Lighthouses have been manned since ancient times and most of us feel it must be a very lonely occupation. And indeed it can be and there are terrible tales of lighthouse keepers going mad. The 19th century in particular seemed to have many tales of madness, murder and suicide on the Lights. There is, of course, the famous story of the lighthouse keeper whose colleague died. The weather had turned particularly bad and the poor man was obliged to wait for some weeks with the dead body in this confined space until the relief at last arrived. He was said to have gone mad with the loneliness and horror of it all. After this there were always three men on a light at one time, taking turns to man the lantern. However, it appears that it wasn’t simply the isolation that drove the poor men mad. It was more likely due to the mercury trough in which the great Fresnel lenses (a 19th century innovation) floated. As dirt and dust gathered in the troughs, the keeper had to strain the mercury through a cloth in order to cleanse it. Mercury gives off fumes that can result in madness. Thus the poor men were being poisoned by that which was there to save others.
An interesting couple of sites for spooky lighthouse stories are:
Generally though, the lighthouse keepers were men temperamentally suited to a quiet and lonely existence and the pleasures of their own company. And the more modern amenities of the early 20th century such as radio and cars helped lessen the sense of isolation. In the old days men lived on the Light with their family so that there was a wife and perhaps daughters to cook and care for them all and sons to help maintain the lighthouse. Grace Darling, the famous heroine lived with her parents on Longstone Lighthouse in the beautiful wilds of Northumberland and thought little of it. It was scarcely different to living on some remote farmhouse in the countryside. Except that it was so much more thrilling to be close to the sea with all its storms, moods and rages.
Her famous exploit came about when the SS Forfarshire was seen to be foundering on the nearby rocks in a violent storm. Her father, as many keepers were wont to do, would often sail out in his little boat to help rescue the sailors but her brothers were all away on the mainland at that time. Grace was so moved by pity that she accompanied her father in their small boat, rowing it back and forth and helping to rescue the mariners and bring them to the safety of their light. Her heroic deeds were made much of in the press and in fact, the fame led to her being so pestered by celebrity seekers (not much changed there) who wanted locks of her hair, portraits of her on cups, plates and other paraphernalia that it made her feel hunted and unhappy. She was used to a quiet life and didn’t want all the attention. Sadly, she died of consumption about four years later in her father’s arms. Thus she remains, as do all those who die young, a myth and, in her case, an ideal of Victorian maidenhood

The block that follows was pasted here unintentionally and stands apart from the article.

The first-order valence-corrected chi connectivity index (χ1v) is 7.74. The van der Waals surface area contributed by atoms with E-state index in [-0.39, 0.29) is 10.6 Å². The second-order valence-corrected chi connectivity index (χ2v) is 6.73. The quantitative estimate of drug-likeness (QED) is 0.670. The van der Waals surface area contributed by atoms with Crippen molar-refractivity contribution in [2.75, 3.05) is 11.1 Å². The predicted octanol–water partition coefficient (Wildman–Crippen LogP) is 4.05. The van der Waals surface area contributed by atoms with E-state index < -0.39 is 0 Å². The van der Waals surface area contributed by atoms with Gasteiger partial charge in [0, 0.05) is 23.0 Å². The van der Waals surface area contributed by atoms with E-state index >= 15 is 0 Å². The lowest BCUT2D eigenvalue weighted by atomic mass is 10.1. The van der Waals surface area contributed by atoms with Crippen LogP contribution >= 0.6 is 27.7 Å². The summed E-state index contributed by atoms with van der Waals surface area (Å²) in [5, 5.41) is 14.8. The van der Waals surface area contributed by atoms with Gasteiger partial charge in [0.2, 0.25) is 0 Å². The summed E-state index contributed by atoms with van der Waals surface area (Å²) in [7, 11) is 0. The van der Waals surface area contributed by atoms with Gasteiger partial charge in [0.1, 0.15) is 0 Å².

For most keepers, the work was repetitive yet absorbing. They took great pride in their uniform, in their light and in keeping it up to naval ship-shape standards. Brass rails that wound up the hundreds of stairs to the top of the light were polished so bright they almost resented using them. And of course, the lenses of the great optics in the lantern had to be kept clean all the time so that the light would shine in all its brightness across the tossing waves, cutting through dark stormy skies and clouds. How welcome that beam of light must have seemed to desperate mariners!
The Watches were run according to naval standards with:
First Watch: 2000 to 0000, Middle Watch: 0000 to 0400, Morning Watch: 0400 to 0800, Forenoon Watch: 0800 to 1200, Afternoon Watch: 1200 to 1600 and so on.
Some people hated the Middle Watch in the deeps of the night as it was considered a particularly lonely period. This inspired the title for my book in which lighthouses form a background, enhancing the feeling of isolation my heroine experiences in the story. She learns to love them and the rugged English coasts about them as well as the lighthousekeeper’s son. The main two lighthouses in this story are Longships at Sennen Cove in Cornwall and then Flamborough up in Yorkshire. Lighthouse keepers often moved from post to post, taking their family with them. If it was a Land Light, there would be keeper’s snug little cottages, cared for by Trinity House who still run the Lights. If the keeper was sent to a Rock Light in the middle of the ocean, his family might have to rent a place in the nearest town or village. Longships was a Rock Light but the keepers cottages were situated on the cliff from which they could look out to the Light and look forward to their loved ones coming home on leave. It was an interesting life and keepers were proud of their status and work in the community, proud to be caring for mariners at sea. But perhaps not always so easy for their families who followed them from post to post and were often cut off schools, shops and the larger community.
Sennen Cove was a pleasant spot, however and a short walk to the village and shops.
This Land Light at Flamborough was a snug little community and often pigs and hens were kept and little garden where vegetables were grown. The high walls helped to keep off the gale force winds that swept in from the sea. It can be visited today as a tourist attraction though still operational.
A strange but interesting life, alas, no longer to be enjoyed. As Bella Bathurst (author of The Lighthouse Stevensons) said; lighthousekeepers were ‘the first profession to be made wholly redundant.’
Loretta Proctor, December 16, 2014